Monday, November 21, 2016

Ransomware IR with PowerForensics and the USN Journal

Well it's certainly been a while since I made a post!

I last blogged in February about Malware analysis and you can find that post here. My thanks go to Dave and Abdul for keeping content coming while I was slacking. It's hard to believe the year is almost over. It was a pretty busy one for me, I changed roles, changed companies, and moved across the country. I'll use that as my excuse for being too lazy to write anything :)

I also wanted to say thanks to everyone who has viewed this blog. In the last year or so, we've managed to accumulate over 100,000 views! Honestly, the sole intent of starting this site was to document our own study efforts but we've had good feedback and hope to share content more consistently in the new year. This field is changing rapidly, and the scope of knowledge is constantly expanding. Hopefully we can help you feel a little less overwhelmed!

For this post, I wanted to document an experience I had on a recent investigation and share some thoughts about how I tackled this challenge, to hopefully benefit your investigations. Specifically, we'll be looking at; Ransomware, live Incident Response using PowerForensics, and the USN Journal.

So let's dig in.

Our Scenario

Customer ABC requested assistance investigating a suspected case of Ransomware. An end user reported that file extensions had changed and they could no longer open documents. They also received a note demanding payment. The organization is curious to identify the source of the infection.

However there are two primary complications (both of which may be readily encountered in the real world). 
  1. The users browser history is gone (either wiped by malware or by the user themselves - they may have been browsing inappropriate content and are concerned about the IT staff identifying this).We aren't concerned about recovering this data, we want to look for an alternate method to investigate the infection.
  2. The company does not retain centralized logs, nor do they have an adequate local firewall log retention policy. There are no web browsing/firewall logs to obtain. This is of course, a finding in and of itself, but again, our focus here is working around these limitations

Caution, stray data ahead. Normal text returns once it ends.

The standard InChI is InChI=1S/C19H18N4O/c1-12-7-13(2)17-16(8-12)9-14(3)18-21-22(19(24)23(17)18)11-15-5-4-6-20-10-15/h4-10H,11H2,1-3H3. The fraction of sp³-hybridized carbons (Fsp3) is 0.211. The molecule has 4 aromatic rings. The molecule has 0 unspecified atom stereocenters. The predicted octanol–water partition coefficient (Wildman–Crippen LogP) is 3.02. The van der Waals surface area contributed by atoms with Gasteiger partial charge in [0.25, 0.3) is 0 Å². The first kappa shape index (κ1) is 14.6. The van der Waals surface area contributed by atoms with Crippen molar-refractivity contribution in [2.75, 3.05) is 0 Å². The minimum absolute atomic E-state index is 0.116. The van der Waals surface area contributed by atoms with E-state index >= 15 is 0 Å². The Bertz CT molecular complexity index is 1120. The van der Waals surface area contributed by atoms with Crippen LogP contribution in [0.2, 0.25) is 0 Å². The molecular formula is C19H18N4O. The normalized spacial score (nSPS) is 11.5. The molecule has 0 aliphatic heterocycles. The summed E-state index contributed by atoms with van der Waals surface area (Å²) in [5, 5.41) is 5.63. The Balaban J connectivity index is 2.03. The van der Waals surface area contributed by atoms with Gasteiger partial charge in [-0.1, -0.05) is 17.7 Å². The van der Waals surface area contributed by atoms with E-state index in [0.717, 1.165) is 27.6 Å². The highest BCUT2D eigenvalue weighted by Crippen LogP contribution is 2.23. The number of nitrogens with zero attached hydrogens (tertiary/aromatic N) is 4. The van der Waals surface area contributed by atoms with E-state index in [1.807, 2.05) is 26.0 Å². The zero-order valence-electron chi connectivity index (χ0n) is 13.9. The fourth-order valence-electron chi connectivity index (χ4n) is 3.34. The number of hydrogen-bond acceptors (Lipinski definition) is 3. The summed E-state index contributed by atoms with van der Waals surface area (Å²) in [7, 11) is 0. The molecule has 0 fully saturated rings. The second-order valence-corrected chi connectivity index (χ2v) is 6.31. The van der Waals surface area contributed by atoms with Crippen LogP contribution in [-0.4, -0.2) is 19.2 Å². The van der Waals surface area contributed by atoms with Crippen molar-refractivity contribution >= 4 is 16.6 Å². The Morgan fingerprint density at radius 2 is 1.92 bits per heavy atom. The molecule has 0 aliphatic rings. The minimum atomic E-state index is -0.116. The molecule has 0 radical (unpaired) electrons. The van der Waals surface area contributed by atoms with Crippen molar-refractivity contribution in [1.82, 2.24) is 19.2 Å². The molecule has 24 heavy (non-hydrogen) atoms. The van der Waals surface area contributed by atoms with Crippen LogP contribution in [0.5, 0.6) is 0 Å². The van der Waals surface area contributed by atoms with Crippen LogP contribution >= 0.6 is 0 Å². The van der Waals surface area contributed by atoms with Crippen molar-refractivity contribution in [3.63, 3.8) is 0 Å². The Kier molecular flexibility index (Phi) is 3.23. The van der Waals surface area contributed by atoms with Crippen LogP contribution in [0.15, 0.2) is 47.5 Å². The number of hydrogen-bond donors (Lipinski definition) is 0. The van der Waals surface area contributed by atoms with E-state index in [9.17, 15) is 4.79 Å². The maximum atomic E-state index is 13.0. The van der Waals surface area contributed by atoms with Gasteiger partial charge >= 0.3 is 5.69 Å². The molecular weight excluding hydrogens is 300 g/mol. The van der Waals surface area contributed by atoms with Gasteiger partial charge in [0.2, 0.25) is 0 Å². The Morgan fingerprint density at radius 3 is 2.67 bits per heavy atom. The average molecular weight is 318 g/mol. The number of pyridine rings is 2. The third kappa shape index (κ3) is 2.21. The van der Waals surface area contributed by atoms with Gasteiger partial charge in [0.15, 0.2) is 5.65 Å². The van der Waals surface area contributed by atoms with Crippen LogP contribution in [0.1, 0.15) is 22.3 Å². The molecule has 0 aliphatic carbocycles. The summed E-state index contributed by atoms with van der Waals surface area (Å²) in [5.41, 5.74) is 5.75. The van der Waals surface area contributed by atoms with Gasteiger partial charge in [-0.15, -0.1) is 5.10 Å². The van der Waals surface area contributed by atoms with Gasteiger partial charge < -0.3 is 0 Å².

In a typical situation, carving browser history, and retrieving proxy/firewall logs would likely be sufficient in identifying malicious traffic but for this post we are assuming it is not available. It's important to have a variety of options when performing digital forensics and incident response. Conditions will often be less than ideal to it's important to find creative alternatives.

For this scenario we will primarily use a single tool to perform live Forensics on the compromised system, PowerForensics (from DFIR guru Jared Atkinson). This is an extremely powerful forensics framework composed of PowerShell (version 2 and higher) scripts that we can use to accomplish common DFIR tasks. Jared has an installation walk through but I found some of the subtle nuances of it weren't addressed in detail so I'd like to cover that here.

Note: Forensic best practices would advise you to take a complete, forensically sound, write-blocked image of the system, if possible, prior to executing any actions. You should always analyze an image and avoid working on a live system if it is confirmed as compromised. In this post we are performing live triage as it is being done in a 'lab' environment and for convenience sake. Depending on the situation, analyzing live systems may be entirely acceptable and preferred but this is completely circumstantial and is based on the complexity and potential legal outcomes of your investigation (and authorization of your superiors/client).

Tool Setup

On the infected machine:
  1. Download PowerForensics:
  2. Right-Click the ZIP file, check unblock, click apply. This is required to properly install this module.
  3. Open a PowerShell command prompt as administrator.
  4. Run the command 'Set-ExecutionPolicy Unrestricted'
    1. If you have issues here consult this blog post:
  5. Close and re-open the PowerShell prompt as administrator
  6. Make note of your PowerShell version using the following command:
    This is important as you will need to use PowerForensicsv2 depending on the installed version of PowerShell. For example, Windows Server 2008 has version 2 of PowerShell installed by default.
  7. Now you need to identify your User Module Path. Use the following command:
    This should print out a path to a series of PowerShell modules folder. There may be a series of paths but you can use one similar to: C:\Users\<username>\Documents\WindowsPowerShell\Modules
  8. The path identified above is where you need to unzip PowerForensics too. Remember, if your system is running PowerShell version2, unzip PowerForensicsV2 to that location.
    Note: It looks like the latest version bundles in v2 so you should be able to handle different versions in-line. You may not need to worry about unzipping the correct version.
  9. Now you can use the following commands to import PowerForensics and view the available functions it comes packaged with:
    Get-Module -ListAvailable -Name PowerForensics
    Import-Module PowerForensics
    Get-Command -Module PowerForensics